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Persisting Symptoms After Concussion: Managing Chronic Cases

presented by Anne Mucha, DPT, MS, NCS

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Disclosure Statement:

Financial:

Dr. Whitney is a consultant for three Department of Defense grants related to concussion with IAI, inc. She also teaches a continuing education course with Michael Schubert, PT, PhD.

Dr. Mucha is a provider of continuing education courses for APTA and other entities.

Nonfinancial:

Dr. Whitney is vice president of the International Neurological Physiotherapy Group of WCPT.

Satisfactory completion requirements: All disciplines must complete learning assessments to be awarded credit, no minimum score required unless otherwise specified within the course.

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Video Runtime: 89 Minutes, Learning Assessments: 36 Minutes

Management of individuals with chronic disability following mild TBI is particularly challenging. Currently, there is minimal guidance available to physical and occupational therapists on how to treat patients with persisting symptoms after a concussion. This course will help therapists treating individuals with chronic disability to achieve better outcomes using a biopsychosocial model. We discuss in detail how chronic concussion cases may benefit from different management strategies than those for acute and subacute injury. We conclude this course by interviewing a woman with persisting symptoms post concussion and discussing her perspective on key components of care that led to her successful treatment. This course is designed for physical and occupational therapists who treat persons with concussion/mild TBI across all healthcare settings.

Meet Your Instructor

Anne Mucha, DPT, MS, NCS

Anne Mucha is the coordinator of vestibular rehabilitation for the University of Pittsburgh Medical Center Sports Medicine Concussion Program and Centers for Rehab Services. She is a board-certified clinical specialist in neurologic physical therapy with advanced certification in vestibular rehabilitation. With more than 20 years of experience treating individuals with neurologic conditions, she is also…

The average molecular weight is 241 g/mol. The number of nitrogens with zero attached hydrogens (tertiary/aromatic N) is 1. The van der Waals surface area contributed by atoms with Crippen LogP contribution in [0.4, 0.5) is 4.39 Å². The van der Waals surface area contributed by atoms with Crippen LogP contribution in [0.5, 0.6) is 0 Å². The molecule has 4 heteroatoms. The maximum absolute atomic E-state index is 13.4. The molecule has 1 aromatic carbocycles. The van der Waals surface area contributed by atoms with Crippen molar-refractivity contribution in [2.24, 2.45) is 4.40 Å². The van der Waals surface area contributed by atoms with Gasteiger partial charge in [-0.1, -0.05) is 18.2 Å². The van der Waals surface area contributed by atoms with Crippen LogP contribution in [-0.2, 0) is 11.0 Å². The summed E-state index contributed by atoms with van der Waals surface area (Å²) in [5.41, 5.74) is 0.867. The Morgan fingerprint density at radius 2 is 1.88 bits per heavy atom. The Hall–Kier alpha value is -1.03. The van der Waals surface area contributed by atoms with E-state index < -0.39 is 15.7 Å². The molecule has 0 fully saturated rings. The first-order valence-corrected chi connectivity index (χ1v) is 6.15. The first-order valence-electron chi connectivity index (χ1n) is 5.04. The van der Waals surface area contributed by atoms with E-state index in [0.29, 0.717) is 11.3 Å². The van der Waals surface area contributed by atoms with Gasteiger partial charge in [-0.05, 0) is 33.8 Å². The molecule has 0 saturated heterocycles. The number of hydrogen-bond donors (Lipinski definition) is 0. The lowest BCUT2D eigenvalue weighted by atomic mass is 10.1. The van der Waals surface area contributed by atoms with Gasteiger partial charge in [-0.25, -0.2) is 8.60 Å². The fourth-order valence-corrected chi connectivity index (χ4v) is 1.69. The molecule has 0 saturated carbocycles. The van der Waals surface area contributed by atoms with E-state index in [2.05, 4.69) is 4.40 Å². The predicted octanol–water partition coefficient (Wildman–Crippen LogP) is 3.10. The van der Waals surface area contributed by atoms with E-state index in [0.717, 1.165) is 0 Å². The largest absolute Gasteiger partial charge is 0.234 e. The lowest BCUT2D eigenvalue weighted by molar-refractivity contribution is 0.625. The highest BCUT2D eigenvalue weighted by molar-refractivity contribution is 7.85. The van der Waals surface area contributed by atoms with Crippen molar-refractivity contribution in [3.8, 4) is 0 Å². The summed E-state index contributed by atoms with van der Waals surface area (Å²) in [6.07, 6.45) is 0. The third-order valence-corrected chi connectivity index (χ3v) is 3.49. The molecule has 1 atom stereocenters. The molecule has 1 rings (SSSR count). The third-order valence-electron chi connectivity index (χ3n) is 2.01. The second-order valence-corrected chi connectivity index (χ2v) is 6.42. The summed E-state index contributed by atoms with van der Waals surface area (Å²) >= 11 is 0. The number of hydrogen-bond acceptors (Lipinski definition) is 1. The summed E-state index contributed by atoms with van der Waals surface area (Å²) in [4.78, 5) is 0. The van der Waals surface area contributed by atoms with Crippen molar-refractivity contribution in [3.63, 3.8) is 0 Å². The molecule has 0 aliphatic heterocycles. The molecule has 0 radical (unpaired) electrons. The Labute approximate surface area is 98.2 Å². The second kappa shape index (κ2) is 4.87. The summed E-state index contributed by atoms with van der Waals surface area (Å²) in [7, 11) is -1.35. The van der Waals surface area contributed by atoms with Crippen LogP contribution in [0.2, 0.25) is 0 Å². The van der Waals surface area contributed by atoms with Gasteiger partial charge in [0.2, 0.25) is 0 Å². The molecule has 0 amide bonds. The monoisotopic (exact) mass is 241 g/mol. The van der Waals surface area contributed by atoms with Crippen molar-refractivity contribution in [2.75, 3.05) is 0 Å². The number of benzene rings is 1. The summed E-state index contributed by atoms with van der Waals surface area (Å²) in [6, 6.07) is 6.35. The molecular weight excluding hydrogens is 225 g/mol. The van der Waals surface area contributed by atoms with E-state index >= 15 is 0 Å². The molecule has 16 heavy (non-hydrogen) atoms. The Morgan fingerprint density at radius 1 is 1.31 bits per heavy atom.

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Chapters & Learning Objectives

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1. Postconcussion Syndrome: What Is It, and Who’s at Risk?

This chapter helps therapists to understand factors that define and contribute to postconcussion syndrome. A case of a 47-year-old female who had a concussion due to a motor vehicle collision five months prior is used to illustrate many of the biophysical factors that negatively impact her ability to recover from her injury.

2. Management of Chronic Concussion: Concepts for Therapists

Many concepts for treating persons with persisting symptoms post concussion are presented, promoting the biopsychosocial model of care. Strategies such as positive messaging and using cognitive behavioral therapy principles are emphasized throughout case examples of a 53-year-old female and a 19-year-old soccer player who are both experiencing chronic symptoms and disability after concussions.

3. Complex Postconcussion Case Discussion

A 44-year-old male recreational hockey player presented five years after sustaining a concussion. At the start of care, he was only able to work ten hours a week and was unable to participate in family activities. We demonstrate how using cognitive behavioral techniques and a team approach led to a full recovery.

4. Postconcussion Syndrome From the Patient Perspective

A woman who was experiencing significant disability for five months following a concussion talks with Dr. Mucha about her rehab journey and how she was able to return to full-time work and parenting of two young children. She describes how early treatments and advice actually hindered recovery, and highlights what was most helpful in her rehabilitation process.

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